How beneficial is MR-directed breast ultrasound in reducing biopsies?

New research delves deeper into exactly which MR-directed breast ultrasound findings are most likely to result in malignancy, potentially eliminating the need for MR-guided biopsies in some patients. 

Though all biopsies are somewhat invasive, MR-guided biopsies in women with abnormal breast imaging are more costly and time-consuming that those conducted under ultrasound guidance. As such, some providers first turn to MR-directed ultrasound to investigate suspicious findings before turning to MRI. 

After analyzing the cases of nearly 900 patients sent for ultrasound after suspicious findings were identified on their breast MRI, a team of experts determined that correlating masses initially detected on MRI are significantly more likely to result in a cancer diagnosis than other common findings, like regions of nonmass enhancement and foci.  

These findings could serve as a guide for providers tasked with making decisions on when it’s necessary to proceed with MR-guided biopsies in patients with suspicious imaging, authors of the new paper suggested. 

“MR images serve as a guide with regards to location, size and morphology of the lesion. If the lesion is found on ultrasound and confidently determined to correlate with MR findings, an ultrasound-guided biopsy may be performed negating the need for MR-guided biopsy,” corresponding author Melissa Reichman, MD, with Weill Cornell Medicine at New York-Presbyterian Hospital, and colleagues explained.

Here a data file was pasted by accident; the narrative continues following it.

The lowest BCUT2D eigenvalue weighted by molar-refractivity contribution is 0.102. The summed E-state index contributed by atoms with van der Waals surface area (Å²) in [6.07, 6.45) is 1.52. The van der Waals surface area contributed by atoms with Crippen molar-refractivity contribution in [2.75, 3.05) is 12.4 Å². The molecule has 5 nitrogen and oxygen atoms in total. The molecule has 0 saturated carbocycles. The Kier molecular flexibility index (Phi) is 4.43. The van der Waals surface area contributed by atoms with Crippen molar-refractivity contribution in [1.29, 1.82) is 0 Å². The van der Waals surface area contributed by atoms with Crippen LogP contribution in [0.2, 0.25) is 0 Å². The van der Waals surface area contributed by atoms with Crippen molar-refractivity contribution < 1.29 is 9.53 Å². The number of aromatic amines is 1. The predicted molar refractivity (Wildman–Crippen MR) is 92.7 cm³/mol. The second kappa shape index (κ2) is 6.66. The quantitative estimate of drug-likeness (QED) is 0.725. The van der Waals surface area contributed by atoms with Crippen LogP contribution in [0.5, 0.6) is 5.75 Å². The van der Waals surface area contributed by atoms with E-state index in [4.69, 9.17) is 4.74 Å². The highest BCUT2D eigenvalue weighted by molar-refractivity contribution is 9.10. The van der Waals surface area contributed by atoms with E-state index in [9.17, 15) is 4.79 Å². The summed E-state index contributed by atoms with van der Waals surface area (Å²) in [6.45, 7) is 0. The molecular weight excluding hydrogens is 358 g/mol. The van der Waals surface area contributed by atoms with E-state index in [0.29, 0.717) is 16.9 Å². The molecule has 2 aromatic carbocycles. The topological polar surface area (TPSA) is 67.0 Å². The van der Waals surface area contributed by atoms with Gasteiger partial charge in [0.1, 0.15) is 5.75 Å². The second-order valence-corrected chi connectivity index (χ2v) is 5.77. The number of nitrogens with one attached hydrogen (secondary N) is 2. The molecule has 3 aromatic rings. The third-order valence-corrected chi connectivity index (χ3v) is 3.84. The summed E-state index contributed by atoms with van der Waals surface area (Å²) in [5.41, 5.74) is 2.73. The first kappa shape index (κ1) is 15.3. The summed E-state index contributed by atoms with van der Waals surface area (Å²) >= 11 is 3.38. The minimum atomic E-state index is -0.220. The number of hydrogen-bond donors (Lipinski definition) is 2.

In this study, there was an ultrasound correlate for 34% of the 852 patients sent for ultrasound after their initial breast MRI. Of those, 28% were later confirmed to be malignant. 

Masses accounted for nearly 60% of the malignant findings on imaging, while 24% were regions of nonmass enhancement and 7.6% were foci. Another 9.3% were classified as either lymph nodes, cysts or scar tissue.  

The authors suggested these findings related to ultrasound correlates should be considered when deciding whether someone should be sent for MR-directed ultrasound. 

“MR-directed ultrasound has a dual benefit of decreasing cost and discomfort for the patient when a sonographic correlate for US-guided biopsy is identified,” the group wrote. “However, it is important to be aware of the yield of MR-directed US for different MR findings to prevent delays in care. The likelihood of a sonographic correlate should be taken into consideration when recommending MR-directed ultrasound in these patients.” 

The study abstract is available in Clinical Imaging.

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In addition to her background in journalism, Hannah also has patient-facing experience in clinical settings, having spent more than 12 years working as a registered rad tech. She joined Innovate Healthcare in 2021 and has since put her unique expertise to use in her editorial role with Health Imaging.

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